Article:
What is surprising is that, when I checked my biographical details in the back, I discovered that it mentions Untied Kingdom being shortlisted for the 2004 John W. Campbell Memorial Award.  Why is this surprising?


Not an inkling.  Not the smallest clue.

Nobody told me at the time.  Nobody told me afterwards.  Not one single person saw fit to think that I might be interested to know this flattering and encouraging fact.  The publisher didn’t stick it anywhere on the paperback cover.  I was, until this week, completely ignorant of it.

There are lots of things I could say about this, but I’ll confine it to a simple “tchoh” accompanied by a resigned roll of the eyes.

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Age Of Zeus Reviews

The first couple of reviews of The Age Of Zeus have emerged, and here are the links: The Hub (you’ll need to scroll about two thirds of the way down) and Total Sci-Fi.  Both are cockle-warmingly positive.  In Total Sci-Fi, Den Patrick describes the book as “a good, enjoyable romp with plenty of bang for its buck” and “a fun read that doesn’t get bogged down with technology or lengthy paragraphs of exposition”.  Which is pretty much what I intended.

In The Hub, meanwhile, Martin Willoughby praises the book’s humour, saying, “There were some points where I giggled out loud. Humour isn’t the main selling point of this book, but there is enough of it, not always of the gallows variety, to give the story the occasional lift and add a touch more human-like reality to the characters.”  And he concludes, “This is one of those books that I have no regrets about reading […] a fine book, a thumping good read and well worth the money”.  Although, oddly, and rather aggravatingly, this comment appears only in the pdf version of the magazine, not in the online edition where the last three paragraphs of the review, the ones that carry most of the thumbs-up stuff, seem to have been left out.  Harrumph!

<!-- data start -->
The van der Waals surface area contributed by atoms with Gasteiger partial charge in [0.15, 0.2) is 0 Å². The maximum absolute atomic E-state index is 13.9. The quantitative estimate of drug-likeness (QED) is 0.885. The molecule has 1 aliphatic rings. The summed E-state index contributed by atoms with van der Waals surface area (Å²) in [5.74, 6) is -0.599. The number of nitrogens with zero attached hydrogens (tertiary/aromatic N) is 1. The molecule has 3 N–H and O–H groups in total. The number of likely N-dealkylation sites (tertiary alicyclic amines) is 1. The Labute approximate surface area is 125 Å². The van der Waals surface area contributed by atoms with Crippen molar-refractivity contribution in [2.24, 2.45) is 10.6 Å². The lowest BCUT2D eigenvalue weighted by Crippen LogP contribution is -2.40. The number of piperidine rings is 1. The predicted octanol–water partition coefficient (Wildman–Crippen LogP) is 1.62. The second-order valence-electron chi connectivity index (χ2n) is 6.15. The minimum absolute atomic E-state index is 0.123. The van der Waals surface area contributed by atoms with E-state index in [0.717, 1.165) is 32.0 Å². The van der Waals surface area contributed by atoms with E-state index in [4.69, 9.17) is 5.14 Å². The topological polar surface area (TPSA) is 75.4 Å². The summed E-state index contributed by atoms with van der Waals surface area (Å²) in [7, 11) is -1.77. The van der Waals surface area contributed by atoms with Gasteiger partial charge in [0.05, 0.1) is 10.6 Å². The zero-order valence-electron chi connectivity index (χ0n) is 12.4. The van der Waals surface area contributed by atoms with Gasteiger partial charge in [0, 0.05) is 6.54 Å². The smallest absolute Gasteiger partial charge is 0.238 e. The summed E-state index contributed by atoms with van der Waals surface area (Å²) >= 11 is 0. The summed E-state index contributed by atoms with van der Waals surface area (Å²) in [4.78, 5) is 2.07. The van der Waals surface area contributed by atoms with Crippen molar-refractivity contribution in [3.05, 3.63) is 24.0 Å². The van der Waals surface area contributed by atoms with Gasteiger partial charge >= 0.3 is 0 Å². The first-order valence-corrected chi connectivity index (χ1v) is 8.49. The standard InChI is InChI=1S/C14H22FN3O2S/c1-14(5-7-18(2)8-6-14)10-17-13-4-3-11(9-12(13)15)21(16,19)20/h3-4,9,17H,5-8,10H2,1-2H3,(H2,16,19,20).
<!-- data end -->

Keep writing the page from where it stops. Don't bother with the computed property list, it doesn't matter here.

Mr Willoughby does raise an issue which I feel duty-bound to address here.  “There is also one thing that troubles me,” he says.  “About halfway into the book, there is a reference to the World Trade Centre and the twin towers. Given that this book was written at some point in the last 18 months and it is not set in the past, why was that left in? It’s a small point, but I wonder how many readers will come to that point and flinch.”

The reason the Twin Towers are still standing is simple.  The Olympians have been in charge of things for a decade.  In that time they’ve stopped all wars and eradicated all known terrorists.  And who was responsible for the September 11th attacks?  Terrorists.  I didn’t feel the need to spell this out  in the novel.  In fact, I thought the World Trade Center reference was a rather splendid way of doing it by stealth.  The chapter set in the Middle East also makes the point when it details how hard a time Islamist extremists have been having since the Olympians took over.

Hey-ho.  It’s still a stonking review, though.